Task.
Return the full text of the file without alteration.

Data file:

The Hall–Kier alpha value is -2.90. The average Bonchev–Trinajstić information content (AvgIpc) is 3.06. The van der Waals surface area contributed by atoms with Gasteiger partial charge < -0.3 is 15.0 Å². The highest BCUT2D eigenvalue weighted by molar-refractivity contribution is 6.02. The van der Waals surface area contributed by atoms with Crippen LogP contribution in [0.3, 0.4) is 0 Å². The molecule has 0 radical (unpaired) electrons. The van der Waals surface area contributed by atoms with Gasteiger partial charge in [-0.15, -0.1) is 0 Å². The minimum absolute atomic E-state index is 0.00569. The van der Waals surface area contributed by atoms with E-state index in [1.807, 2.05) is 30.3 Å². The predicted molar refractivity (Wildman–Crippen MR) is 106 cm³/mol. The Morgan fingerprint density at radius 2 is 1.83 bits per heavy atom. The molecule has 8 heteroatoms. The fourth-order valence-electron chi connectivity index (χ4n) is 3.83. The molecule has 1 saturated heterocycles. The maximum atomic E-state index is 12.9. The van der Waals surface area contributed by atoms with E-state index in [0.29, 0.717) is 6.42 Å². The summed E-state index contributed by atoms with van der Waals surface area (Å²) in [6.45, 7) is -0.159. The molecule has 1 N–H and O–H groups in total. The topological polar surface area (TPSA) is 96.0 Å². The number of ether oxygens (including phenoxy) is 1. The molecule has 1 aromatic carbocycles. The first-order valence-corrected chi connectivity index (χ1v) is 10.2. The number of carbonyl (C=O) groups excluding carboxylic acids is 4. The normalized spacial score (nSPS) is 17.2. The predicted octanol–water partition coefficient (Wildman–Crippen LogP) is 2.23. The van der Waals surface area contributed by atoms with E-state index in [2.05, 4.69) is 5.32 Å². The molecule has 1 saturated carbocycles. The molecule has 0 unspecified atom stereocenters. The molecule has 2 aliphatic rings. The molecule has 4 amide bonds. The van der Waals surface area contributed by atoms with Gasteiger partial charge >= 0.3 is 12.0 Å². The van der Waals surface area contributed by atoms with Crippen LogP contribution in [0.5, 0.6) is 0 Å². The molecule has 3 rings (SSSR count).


The Hall–Kier alpha value is -2.90. The average Bonchev–Trinajstić information content (AvgIpc) is 3.06. The van der Waals surface area contributed by atoms with Gasteiger partial charge < -0.3 is 15.0 Å². The highest BCUT2D eigenvalue weighted by molar-refractivity contribution is 6.02. The van der Waals surface area contributed by atoms with Crippen LogP contribution in [0.3, 0.4) is 0 Å². The molecule has 0 radical (unpaired) electrons. The van der Waals surface area contributed by atoms with Gasteiger partial charge in [-0.15, -0.1) is 0 Å². The minimum absolute atomic E-state index is 0.00569. The van der Waals surface area contributed by atoms with E-state index in [1.807, 2.05) is 30.3 Å². The predicted molar refractivity (Wildman–Crippen MR) is 106 cm³/mol. The Morgan fingerprint density at radius 2 is 1.83 bits per heavy atom. The molecule has 8 heteroatoms. The fourth-order valence-electron chi connectivity index (χ4n) is 3.83. The molecule has 1 saturated heterocycles. The maximum atomic E-state index is 12.9. The van der Waals surface area contributed by atoms with E-state index in [0.29, 0.717) is 6.42 Å². The summed E-state index contributed by atoms with van der Waals surface area (Å²) in [6.45, 7) is -0.159. The molecule has 1 N–H and O–H groups in total. The topological polar surface area (TPSA) is 96.0 Å². The number of ether oxygens (including phenoxy) is 1. The molecule has 1 aromatic carbocycles. The first-order valence-corrected chi connectivity index (χ1v) is 10.2. The number of carbonyl (C=O) groups excluding carboxylic acids is 4. The normalized spacial score (nSPS) is 17.2. The predicted octanol–water partition coefficient (Wildman–Crippen LogP) is 2.23. The van der Waals surface area contributed by atoms with E-state index in [2.05, 4.69) is 5.32 Å². The molecule has 1 saturated carbocycles. The molecule has 0 unspecified atom stereocenters. The molecule has 2 aliphatic rings. The molecule has 4 amide bonds. The van der Waals surface area contributed by atoms with Gasteiger partial charge >= 0.3 is 12.0 Å². The van der Waals surface area contributed by atoms with Crippen LogP contribution in [0.5, 0.6) is 0 Å². The molecule has 3 rings (SSSR count).